Politics, culture, business, and technology

I also blog at ChicagoBoyz.


Selected Posts:
Sleeping with the Enemy
Dancing for the Boa Constrictor
Koestler on Nuance
A Look into the Abyss
Hospital Automation
Made in America
Politicians Behaving Badly
Critics and Doers
Foundations of Bigotry?
Bonhoeffer and Iraq
Misvaluing Manufacturing
Journalism's Nuremberg?
No Steak for You!
An Academic Bubble?
Repent Now
Enemies of Civilization
Molly & the Media
Misquantifying Terrorism
Education or Indoctrination?
Dark Satanic Mills
Political Violence Superheated 'steem
PC and Pearl Harbor
Veterans' Day Musings
Arming Airline Pilots
Pups for Peace
Baghdad on the Rhine

Book Reviews:
Forging a Rebel
The Logic of Failure
The Innovator's Solution
They Made America
On the Rails: A Woman's Journey

arts & letters daily
natalie solent
critical mass
john bruce
joanne jacobs
number 2 pencil
roger l simon
common sense and wonder
sheila o'malley
invisible adjunct
red bird rising
academic game
rachel lucas
betsy's page
one hand clapping
a schoolyard blog
joy of knitting
lead and gold
damian penny
annika's journal
little miss attila
no credentials
university diaries
trying to grok
a constrained vision
victory soap
business pundit
right reason
quid nomen illius?
sister toldjah
the anchoress
reflecting light
dr sanity
all things beautiful
dean esmay
brand mantra
economics unbound
dr melissa
dr helen
right on the left coast
digital Rules
college affordability
the energy blog
tinkerty tonk
meryl yourish
kesher talk
assistant village idiot
evolving excellence
neptunus lex
the daily brief
roger scruton
bookworm room
villainous company
lean blog

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Tuesday, November 30, 2010  

The attempted terrorist attack in Portland was thwarted by the FBI. Ironically, in 2005 the Portland city council voted (by 4 to 1) to withdraw their city's police officers from participation in the FBI's Joint Terrorism Task Force.

Now, Portland's mayor says he might ask the council to reconsider the decision about participation in this task force. Is it because he realizes that the threat of terrorism is real, and that anti-terrorism efforts like those being conducted by the Joint Task Force were indeed justified?...ie, that Portland was wrong in its initial decision? Not at all:

"[Adams] stressed that he has much more faith in the Obama administration and the leadership of the U.S. Attorney's office now than he did in 2005"

I was reminded of something Arthur Koestler wrote about closed systems and the people who believe in them.

continued at Chicago Boyz

5:15 AM

Friday, November 26, 2010  
By Robert Robinson with Jonathan Sleven

In 1930, Robert Robinson--a black toolmaker working for the Ford Motor Company in Detroit--accepted a one-year assignment to apply his skills in the Soviet Union. He didn't get out until 1974. His first renewals of his Soviet residency were voluntary; his later residency there, not so much.

Robinson gives a detailed account of day-to-day life in the Soviet Union and of the attitudes he encountered toward blacks and Americans; he also comments on the postwar rise of anti-Semitism. His book gives a good feel for what it must be like to live in an environment where everything you can do is entirely dependent on the government. He describes, for example, the joy of the peasants when Malenkov briefly replaced Stalin and it was announced that "all peasants are free to sell to sell their personally grown agricultural products in the free market."

continued at Chicago Boyz

8:36 AM

Wednesday, November 24, 2010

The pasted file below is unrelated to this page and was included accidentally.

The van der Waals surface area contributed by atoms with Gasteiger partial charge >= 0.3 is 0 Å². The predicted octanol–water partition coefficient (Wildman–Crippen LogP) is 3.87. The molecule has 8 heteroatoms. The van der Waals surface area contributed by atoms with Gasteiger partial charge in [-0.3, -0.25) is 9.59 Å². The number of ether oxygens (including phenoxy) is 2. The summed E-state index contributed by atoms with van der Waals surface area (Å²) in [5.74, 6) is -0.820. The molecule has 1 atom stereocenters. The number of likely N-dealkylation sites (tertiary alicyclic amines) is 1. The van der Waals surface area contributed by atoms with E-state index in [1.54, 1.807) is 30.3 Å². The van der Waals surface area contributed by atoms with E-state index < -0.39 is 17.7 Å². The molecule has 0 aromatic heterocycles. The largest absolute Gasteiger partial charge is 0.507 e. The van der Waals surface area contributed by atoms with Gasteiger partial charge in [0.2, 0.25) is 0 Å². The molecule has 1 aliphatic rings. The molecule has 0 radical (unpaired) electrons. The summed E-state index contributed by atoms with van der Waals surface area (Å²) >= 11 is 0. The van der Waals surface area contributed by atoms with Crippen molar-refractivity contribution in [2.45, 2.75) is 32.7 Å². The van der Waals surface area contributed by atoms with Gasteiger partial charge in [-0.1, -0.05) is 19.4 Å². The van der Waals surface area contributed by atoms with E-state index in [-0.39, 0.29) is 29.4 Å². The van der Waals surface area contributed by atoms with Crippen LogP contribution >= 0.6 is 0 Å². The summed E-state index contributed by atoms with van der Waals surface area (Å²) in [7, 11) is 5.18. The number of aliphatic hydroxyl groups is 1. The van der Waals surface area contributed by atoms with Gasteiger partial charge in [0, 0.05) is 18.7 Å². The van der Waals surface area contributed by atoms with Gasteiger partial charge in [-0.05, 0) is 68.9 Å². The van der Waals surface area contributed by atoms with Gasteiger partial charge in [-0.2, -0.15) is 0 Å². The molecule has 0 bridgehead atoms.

(Basically a run of an earlier post)

Stuart Buck encountered a teacher who said "Kids learn so much these days. Did you know that today a schoolchild learns more between the freshman and senior years of high school than our grandparents learned in their entire lives?" ("She said this as if she had read it in some authoritative source", Stuart comments.)

She probably had read it in some supposedly-authoritative source, but it's an idiotic statement nevertheless. What, precisely, is this wonderful knowledge that high-school seniors have today and which the 40-year-olds of 1840 or 1900 were lacking?

continued at Chicago Boyz

11:49 AM

Tuesday, November 23, 2010  

City Journal: How entrepreneurs built New York City

Bookworm: Pizza, preferences, and politics

Brendan O'Neill: The increasing hostility toward free speech on college campuses

Erin O'Connor: What should a core curriculum encompass?

Deirdre McCloskey: Respect for the bourgeoisie as the key to modern prosperity

Evolving Excellence: Creativity in the sauerkraut and supermarket businesses. I've said it before: Creativity is by no means something that is relevant only in "high-technology" businesses. Our fate, dear Brutus, is not in our SIC codes but in ourselves.

6:57 AM

Friday, November 19, 2010  

The president of the State University of New York at Albany has decided to terminate the university's programs in French, Russian, Italian, classics, and theater. Although he blames the state legislature for providing inadequate funding, it looks to me as if the president himself is not doing a very good job of making intelligent budgeting priority decisions.

In response to SUNY's action, Gregory Petsko defends the value of the traditional humanities.

John Ellis, on the other hand, argues that most universities have already dismantled traditional humanities programs in favor of a mishmash of courses driven by political radicalism, and that "defend the humanities" is hence a false flag under which to sail.

(Petsko link via Cold Spring Shops)

cross-posted at Chicago Boyz, where comments are open

6:22 AM

Monday, November 15, 2010  

Bill Waddell, a blogger and a good thinker who comments occasionally at Chicago Boyz, has a book coming out later this week. Bob Barker, president of Parker Aerospace and EVP of Parker Hannifin, summrizes Bill's book as follows:

Simple Excellence is a quick and easy read that finally describes a simple, logical, way to conduct business. Simple principles like, focusing on the customer, eliminating waste, driving costs down, and managing cash are not complex enough for academics and the latest business book gurus to deal with. It’s reassuring to know that many of the principals espoused in this book are the same concepts we focus on here at Parker Hannifin.

Previous Books by Bloggers posts here and here.

cross-posted at Chicago Boyz, where comments are open.

7:45 AM

Sunday, November 14, 2010  

Scotland is risking widespread blackouts, as nuclear, gas, and oil-fired power stations are shut down--without adequate replacement capacity coming on-line.